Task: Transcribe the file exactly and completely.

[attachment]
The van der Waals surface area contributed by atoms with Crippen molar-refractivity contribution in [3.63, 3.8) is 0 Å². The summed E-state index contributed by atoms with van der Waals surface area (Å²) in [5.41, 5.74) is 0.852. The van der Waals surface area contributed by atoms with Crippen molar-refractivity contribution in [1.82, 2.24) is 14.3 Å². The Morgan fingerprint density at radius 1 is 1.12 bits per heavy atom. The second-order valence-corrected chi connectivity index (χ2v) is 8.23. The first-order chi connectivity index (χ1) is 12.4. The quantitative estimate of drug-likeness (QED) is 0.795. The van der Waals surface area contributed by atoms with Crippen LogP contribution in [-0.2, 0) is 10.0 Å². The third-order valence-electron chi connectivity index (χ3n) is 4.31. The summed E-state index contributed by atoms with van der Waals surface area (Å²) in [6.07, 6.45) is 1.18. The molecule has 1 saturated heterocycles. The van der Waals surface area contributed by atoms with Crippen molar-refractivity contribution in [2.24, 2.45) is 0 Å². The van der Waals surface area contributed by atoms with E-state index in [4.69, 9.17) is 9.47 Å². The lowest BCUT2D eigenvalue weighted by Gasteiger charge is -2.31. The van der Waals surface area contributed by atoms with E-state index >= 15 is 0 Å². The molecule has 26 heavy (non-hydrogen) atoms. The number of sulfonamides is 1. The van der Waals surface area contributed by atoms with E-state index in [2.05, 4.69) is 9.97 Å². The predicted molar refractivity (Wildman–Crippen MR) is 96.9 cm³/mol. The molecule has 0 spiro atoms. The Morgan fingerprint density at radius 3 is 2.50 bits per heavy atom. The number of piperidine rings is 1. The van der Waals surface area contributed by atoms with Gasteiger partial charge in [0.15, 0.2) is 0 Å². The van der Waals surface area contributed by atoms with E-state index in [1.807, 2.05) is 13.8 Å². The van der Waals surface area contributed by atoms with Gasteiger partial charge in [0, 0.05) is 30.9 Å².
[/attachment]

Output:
The van der Waals surface area contributed by atoms with Crippen molar-refractivity contribution in [3.63, 3.8) is 0 Å². The summed E-state index contributed by atoms with van der Waals surface area (Å²) in [5.41, 5.74) is 0.852. The van der Waals surface area contributed by atoms with Crippen molar-refractivity contribution in [1.82, 2.24) is 14.3 Å². The Morgan fingerprint density at radius 1 is 1.12 bits per heavy atom. The second-order valence-corrected chi connectivity index (χ2v) is 8.23. The first-order chi connectivity index (χ1) is 12.4. The quantitative estimate of drug-likeness (QED) is 0.795. The van der Waals surface area contributed by atoms with Crippen LogP contribution in [-0.2, 0) is 10.0 Å². The third-order valence-electron chi connectivity index (χ3n) is 4.31. The summed E-state index contributed by atoms with van der Waals surface area (Å²) in [6.07, 6.45) is 1.18. The molecule has 1 saturated heterocycles. The van der Waals surface area contributed by atoms with Crippen molar-refractivity contribution in [2.24, 2.45) is 0 Å². The van der Waals surface area contributed by atoms with E-state index in [4.69, 9.17) is 9.47 Å². The lowest BCUT2D eigenvalue weighted by Gasteiger charge is -2.31. The van der Waals surface area contributed by atoms with E-state index >= 15 is 0 Å². The molecule has 26 heavy (non-hydrogen) atoms. The number of sulfonamides is 1. The van der Waals surface area contributed by atoms with E-state index in [2.05, 4.69) is 9.97 Å². The predicted molar refractivity (Wildman–Crippen MR) is 96.9 cm³/mol. The molecule has 0 spiro atoms. The Morgan fingerprint density at radius 3 is 2.50 bits per heavy atom. The number of piperidine rings is 1. The van der Waals surface area contributed by atoms with Gasteiger partial charge in [0.15, 0.2) is 0 Å². The van der Waals surface area contributed by atoms with E-state index in [1.807, 2.05) is 13.8 Å². The van der Waals surface area contributed by atoms with Gasteiger partial charge in [0, 0.05) is 30.9 Å².